I used to think that Melbourne Cup day is one authentic Australian public holiday that is superior to most of the other holidays: Unlike the others, which are based on pretty bullshit religious premises (e.g., Easter), this one is an authentic holiday.
But I don't know now. The more I get myself familiar with this holiday, the more my appreciation for it fades.
Basically, Melbourne Cup day is supposed to be the holiday celebrating the culmination of the horse racing season. On paper, that can sound like a nice and innocent sports thing where one can get closer to nature (horses).
But it's not like that at all. It's mostly a celebration of gambling, of people going to the race track to get stupidly drunk, and of people dressing up in pretty abnormal clothing to say the least so they would look good (as in better than the people next to them).
It's a celebration alright, but not a celebration of things I would consider to be positive.
Let's have a look at them one by one.
Horse racing might be entertaining; but from time to time a horse falls down and gets shot. When a footballer gets injured he gets treated; when it's a horse he/she gets shot because now they're not worthwhile to anyone. Although they're just as intelligent as the footballer, they are just a commodity.
I don't think there's much of a need to discuss the virtues of gambling, the engine behind horse racing. Australian gambling companies make hundreds of millions of dollars of profit during the horse racing season, money that could have easily solved tons of poverty problems in Africa.
Getting drunk is yet another noble cause for most Australians (but not a bloody immigrant like me), and it reaches obscene heights at those races. People get so drunk that on the train after work they're shaking all over - women have to take their high heeled shoes off - and smell like a rotten sewer.
Which brings me to the clothing issue. They're drunk, and they're clad in particularly weird clothing (check the photo): women dress up in stupid dresses they would never wear elsewhere, and put on hats that look totally ridiculous. Men wear suits, which is fine - until you start thinking about the why. I still don't understand why a sane person would want to wear a suit in the first place - it's so uncomfortable.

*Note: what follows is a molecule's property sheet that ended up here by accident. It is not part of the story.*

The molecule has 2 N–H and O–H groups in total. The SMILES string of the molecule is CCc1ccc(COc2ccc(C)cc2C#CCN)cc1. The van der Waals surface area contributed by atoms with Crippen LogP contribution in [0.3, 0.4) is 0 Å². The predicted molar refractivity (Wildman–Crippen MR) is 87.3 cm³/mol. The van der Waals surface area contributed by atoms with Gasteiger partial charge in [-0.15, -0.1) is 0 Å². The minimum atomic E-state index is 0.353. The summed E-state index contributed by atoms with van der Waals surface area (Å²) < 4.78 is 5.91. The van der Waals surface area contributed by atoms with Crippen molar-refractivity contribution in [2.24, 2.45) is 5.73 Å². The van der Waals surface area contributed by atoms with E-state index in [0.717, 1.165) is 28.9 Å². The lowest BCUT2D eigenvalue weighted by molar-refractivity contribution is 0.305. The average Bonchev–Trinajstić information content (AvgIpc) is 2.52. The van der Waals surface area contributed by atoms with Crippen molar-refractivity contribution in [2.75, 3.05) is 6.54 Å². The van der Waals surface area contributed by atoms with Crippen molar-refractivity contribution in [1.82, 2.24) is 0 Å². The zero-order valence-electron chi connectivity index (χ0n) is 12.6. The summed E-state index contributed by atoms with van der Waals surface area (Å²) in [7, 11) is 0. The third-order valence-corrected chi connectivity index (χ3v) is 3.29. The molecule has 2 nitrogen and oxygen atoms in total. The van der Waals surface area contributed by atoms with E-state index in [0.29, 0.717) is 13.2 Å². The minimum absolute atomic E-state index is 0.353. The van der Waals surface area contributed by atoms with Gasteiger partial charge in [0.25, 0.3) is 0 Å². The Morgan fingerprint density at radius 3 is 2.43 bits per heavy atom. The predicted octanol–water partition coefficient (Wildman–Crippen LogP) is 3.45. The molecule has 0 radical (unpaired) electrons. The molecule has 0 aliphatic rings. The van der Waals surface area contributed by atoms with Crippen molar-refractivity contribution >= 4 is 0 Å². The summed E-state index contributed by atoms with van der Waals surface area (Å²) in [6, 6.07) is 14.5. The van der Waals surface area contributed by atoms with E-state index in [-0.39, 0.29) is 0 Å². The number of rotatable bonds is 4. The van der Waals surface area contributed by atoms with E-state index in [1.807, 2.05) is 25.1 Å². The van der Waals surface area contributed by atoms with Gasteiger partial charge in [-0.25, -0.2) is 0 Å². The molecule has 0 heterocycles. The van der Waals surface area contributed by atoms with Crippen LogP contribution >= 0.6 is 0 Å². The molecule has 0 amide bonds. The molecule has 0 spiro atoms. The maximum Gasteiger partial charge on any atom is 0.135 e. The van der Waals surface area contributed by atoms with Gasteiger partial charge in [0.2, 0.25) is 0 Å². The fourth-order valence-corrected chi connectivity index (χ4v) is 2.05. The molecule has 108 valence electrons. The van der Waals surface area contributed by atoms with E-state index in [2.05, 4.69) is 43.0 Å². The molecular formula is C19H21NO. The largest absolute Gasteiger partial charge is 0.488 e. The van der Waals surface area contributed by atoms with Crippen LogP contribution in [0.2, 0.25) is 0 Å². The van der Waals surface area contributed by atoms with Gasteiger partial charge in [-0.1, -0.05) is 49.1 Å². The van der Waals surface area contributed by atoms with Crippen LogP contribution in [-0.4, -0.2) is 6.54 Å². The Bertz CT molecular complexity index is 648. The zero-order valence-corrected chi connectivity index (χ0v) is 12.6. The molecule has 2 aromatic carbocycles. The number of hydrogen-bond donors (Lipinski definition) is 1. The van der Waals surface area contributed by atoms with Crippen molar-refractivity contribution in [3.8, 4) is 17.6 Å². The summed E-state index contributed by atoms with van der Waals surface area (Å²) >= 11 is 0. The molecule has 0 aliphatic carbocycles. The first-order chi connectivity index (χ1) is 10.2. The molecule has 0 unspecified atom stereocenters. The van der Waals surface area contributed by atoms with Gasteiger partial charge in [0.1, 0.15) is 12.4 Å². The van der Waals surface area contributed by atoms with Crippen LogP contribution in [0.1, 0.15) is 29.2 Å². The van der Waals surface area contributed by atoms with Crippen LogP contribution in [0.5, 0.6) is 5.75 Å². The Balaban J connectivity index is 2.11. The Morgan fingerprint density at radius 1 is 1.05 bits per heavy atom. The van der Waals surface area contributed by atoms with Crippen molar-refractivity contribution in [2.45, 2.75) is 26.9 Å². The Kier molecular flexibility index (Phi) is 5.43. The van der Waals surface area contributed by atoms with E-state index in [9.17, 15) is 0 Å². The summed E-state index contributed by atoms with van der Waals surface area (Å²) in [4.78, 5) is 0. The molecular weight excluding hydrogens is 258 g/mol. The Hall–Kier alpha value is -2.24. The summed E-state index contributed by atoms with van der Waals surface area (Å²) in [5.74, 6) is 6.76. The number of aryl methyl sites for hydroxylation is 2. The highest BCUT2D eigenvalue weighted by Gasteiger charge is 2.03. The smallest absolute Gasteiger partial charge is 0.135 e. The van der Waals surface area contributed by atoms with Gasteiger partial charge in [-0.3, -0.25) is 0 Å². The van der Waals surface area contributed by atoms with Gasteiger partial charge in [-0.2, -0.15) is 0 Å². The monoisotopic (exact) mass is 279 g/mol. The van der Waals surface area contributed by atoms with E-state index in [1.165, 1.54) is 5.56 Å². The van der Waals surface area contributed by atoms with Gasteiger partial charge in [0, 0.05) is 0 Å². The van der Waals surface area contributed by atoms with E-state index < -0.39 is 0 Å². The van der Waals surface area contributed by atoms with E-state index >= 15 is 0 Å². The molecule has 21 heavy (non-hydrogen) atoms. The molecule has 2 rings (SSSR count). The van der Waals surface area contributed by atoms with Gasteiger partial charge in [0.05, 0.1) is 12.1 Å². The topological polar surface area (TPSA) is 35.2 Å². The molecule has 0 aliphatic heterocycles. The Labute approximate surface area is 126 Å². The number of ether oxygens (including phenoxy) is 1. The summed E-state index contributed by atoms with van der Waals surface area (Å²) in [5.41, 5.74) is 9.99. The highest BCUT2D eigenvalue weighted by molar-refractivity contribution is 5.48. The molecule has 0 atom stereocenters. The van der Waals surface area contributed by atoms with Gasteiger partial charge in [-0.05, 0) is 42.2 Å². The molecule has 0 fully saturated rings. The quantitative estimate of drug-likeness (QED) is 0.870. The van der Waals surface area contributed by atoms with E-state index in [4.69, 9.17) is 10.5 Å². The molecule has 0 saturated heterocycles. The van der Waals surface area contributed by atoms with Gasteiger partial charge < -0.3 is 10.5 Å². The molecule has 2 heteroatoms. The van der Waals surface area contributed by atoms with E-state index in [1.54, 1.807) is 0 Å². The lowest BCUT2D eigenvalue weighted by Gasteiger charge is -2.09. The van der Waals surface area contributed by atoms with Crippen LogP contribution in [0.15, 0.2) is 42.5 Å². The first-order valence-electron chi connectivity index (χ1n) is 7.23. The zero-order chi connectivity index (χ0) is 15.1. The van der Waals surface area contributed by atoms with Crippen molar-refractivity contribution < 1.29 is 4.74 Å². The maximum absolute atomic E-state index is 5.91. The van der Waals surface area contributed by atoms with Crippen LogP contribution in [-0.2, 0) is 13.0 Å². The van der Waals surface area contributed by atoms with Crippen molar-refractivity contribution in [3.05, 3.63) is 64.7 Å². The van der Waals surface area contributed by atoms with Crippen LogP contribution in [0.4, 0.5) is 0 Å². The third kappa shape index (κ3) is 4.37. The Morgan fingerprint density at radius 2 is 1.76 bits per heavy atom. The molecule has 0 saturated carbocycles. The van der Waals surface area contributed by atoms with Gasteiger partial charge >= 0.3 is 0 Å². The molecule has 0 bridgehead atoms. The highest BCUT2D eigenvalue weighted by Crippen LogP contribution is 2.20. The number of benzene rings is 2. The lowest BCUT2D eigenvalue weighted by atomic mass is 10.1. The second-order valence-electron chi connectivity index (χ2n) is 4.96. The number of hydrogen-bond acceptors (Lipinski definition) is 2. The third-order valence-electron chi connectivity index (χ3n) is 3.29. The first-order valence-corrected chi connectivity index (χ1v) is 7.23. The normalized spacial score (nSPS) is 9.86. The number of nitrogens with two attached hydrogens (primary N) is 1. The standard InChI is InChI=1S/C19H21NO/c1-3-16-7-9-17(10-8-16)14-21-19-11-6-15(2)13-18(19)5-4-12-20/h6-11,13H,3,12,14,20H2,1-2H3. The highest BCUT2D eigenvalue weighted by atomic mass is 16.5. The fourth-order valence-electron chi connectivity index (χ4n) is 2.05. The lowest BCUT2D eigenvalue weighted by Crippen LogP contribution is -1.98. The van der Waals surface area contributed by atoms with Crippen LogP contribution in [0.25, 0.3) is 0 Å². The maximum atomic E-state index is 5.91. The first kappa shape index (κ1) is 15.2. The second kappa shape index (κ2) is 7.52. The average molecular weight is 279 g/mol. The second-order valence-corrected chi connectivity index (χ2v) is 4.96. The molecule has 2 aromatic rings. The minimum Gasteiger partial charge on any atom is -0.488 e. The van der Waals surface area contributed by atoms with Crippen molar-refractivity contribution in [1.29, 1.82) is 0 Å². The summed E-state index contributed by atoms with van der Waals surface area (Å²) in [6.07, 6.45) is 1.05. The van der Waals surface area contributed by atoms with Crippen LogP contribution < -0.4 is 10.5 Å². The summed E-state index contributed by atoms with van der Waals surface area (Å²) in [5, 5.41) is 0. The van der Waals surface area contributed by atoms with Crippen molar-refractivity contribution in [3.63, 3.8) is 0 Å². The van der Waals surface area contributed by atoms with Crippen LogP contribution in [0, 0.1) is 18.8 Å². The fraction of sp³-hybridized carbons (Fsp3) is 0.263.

So it's all some sort of a weird celebration of trying to catch people's eyes. The women dress like trumps to catch the men's eyes, and the men like it because it's a feast for the eyes, yet to me it all looks like a mad circus - none of it makes sense. The values it represents are all values I despise: The clothes are bought especially for the event and are worn only once, killing the environment (but expanding the economy, I'm sure); the whole circumstances stink of old chauvinistic values; and most of all, it's all a celebration of form over function.
I talked to a friend from work who went to one of those races and asked him what he would be wearing. He said a suit, and pointed out that while he hates suits he would feel uncomfortable being the only one not wearing a suit. Which is exactly my point: Melbourne Cup an occasion where one tries to "outlook" the other.
All people are somewhere between the edges of the scale that measures how much they value others' opinions when they appreciate their own self esteem. Personally, I'm close to the side that doesn't really care what others think than most others; Melbourne Cup is a celebration for those who are close to the other edge of those scales, the edge I don't really appreciate.
It's an edge that to me stands for decadence. For a set of values that can never satisfy.
I'm pretty annoyed with secularity - the kind of culture I preach for - managing to give us holidays like the Melbourne Cup as a cultural celebration. I'm annoyed because it makes religion look good in comparison, but I'm even more annoyed with the infinite wasted potential on display here. Is this all that modern day secularity can come up with? A festivity of gambling, drinking and wasting?
We celebrated the Melbourne Cup day off with a drive to Warburton and a walk by the Yarra river (check the photos on my Flickr page - it's under the "Travel" set; don't expect much, though). It was great and we really enjoyed it.
I was wearing a track suit, by the way. Not that I like track suits that much, it's just that since my operation I really learned to appreciate their finer qualities.